This guy is one very versatile artiste. And he has shown his fine stuff being able to switch effortlessly between ragga, reggae, dance hall, afro pop, contemporary high life and even some (afro) hip-hop with R&B fusion all through his career years. It’s almost impossible now to appropriately peg him as an artiste in one field (even though we know deep down in our hearts that he’s the presido of alla dem dance hall man tings… Lol!)
It’s exciting to hear Timaya trip back to his dance hall roots especially considering the fact that he’s featured more in the division of afro sounds for some time now. On ‘Bang Bang’, he unleashes that patois frenzy some of us have longed to hear a little too long a while now. The intriguing thing about this new sound would be Kitwana’s production. It was so unusual, like we’ve never heard it before. It was so unnatural, concepts might be able to explain it but minds won’t be able to fathom it. It doesn’t even sound like it’s from here either, the musical template could have only come from abroad. And it was so flaming hot, it started to bang and burn right from the first electro-synthesized riffs on the song’s intro. The lyrical framework of ‘Bang Bang’ follows a very simple design with distinct repetitive patterns. They’re easy to assimilate and sing along to despite the deft upward progression structure. The blend between the spoken words and melodious chords evokes more than just some swift badass rhythmic movement. There’s the thought of an intensely-satisfying, deep-reaching ‘soul’ that was sewn up in it as well. Suffice to say Timaya has yet again struck gold with another song that is sure to cross boarders since the time of Sanko, ‘cos indeed, he slayed big time on this one.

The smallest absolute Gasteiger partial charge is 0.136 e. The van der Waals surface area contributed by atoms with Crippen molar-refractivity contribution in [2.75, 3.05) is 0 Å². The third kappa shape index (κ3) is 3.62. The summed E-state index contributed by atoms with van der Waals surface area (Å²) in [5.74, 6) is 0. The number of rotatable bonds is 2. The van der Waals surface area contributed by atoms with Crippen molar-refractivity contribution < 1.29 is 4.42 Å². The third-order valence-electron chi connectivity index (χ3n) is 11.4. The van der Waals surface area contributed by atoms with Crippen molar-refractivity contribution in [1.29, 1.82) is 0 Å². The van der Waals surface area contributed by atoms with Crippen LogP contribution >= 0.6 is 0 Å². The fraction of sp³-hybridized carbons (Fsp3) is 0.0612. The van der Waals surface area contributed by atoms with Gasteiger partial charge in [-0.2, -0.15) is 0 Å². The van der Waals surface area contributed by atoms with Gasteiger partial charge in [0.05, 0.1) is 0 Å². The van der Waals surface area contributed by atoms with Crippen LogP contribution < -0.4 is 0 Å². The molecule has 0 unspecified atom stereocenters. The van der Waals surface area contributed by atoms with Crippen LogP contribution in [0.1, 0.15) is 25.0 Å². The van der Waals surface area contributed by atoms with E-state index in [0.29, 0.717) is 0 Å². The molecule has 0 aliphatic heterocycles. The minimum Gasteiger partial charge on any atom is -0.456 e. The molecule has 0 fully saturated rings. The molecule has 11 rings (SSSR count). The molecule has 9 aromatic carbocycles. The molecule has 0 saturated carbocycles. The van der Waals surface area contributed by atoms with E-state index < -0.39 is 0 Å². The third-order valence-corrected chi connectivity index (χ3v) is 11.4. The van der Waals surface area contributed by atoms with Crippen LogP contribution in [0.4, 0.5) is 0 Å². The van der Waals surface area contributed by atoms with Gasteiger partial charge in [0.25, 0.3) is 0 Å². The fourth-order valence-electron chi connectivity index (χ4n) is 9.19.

Rating – 4/5
I think we all kinda saw this one coming. It’s probably why it took the DMW management a little longer than we perhaps expected for them to put out a new sound from Mayorkun since Eleko “trended” and pulled all that views they claimed it got in a little less than a week. They must have hit a couple brick walls while they tried over guessing the outcomes from his next single.
To be very frank, it’s a beautiful love song. The very okay kind that just needed plenty more work done. The hype and anticipation for this second single really made it fall flat on arrival. The production is not even as tight or shall I say it was an imperfect mix that affected the sounds ‘cos it seemed too light in the listener’s ear. Moreso, the production didn’t sound current at all… as in, in trend. It plays like something pulled outta the Wizkid freshman era. Unlike Eleko! You will have to forgive the fact that I keep making reference to Eleko, and that is because for a debut track, he pretty much set an appreciable standard for expectations on his other musical works. Sadly, ‘Yàwá’ didn’t cut it at all.
Rating – 2.8/5
Reviewed by Jim Donnett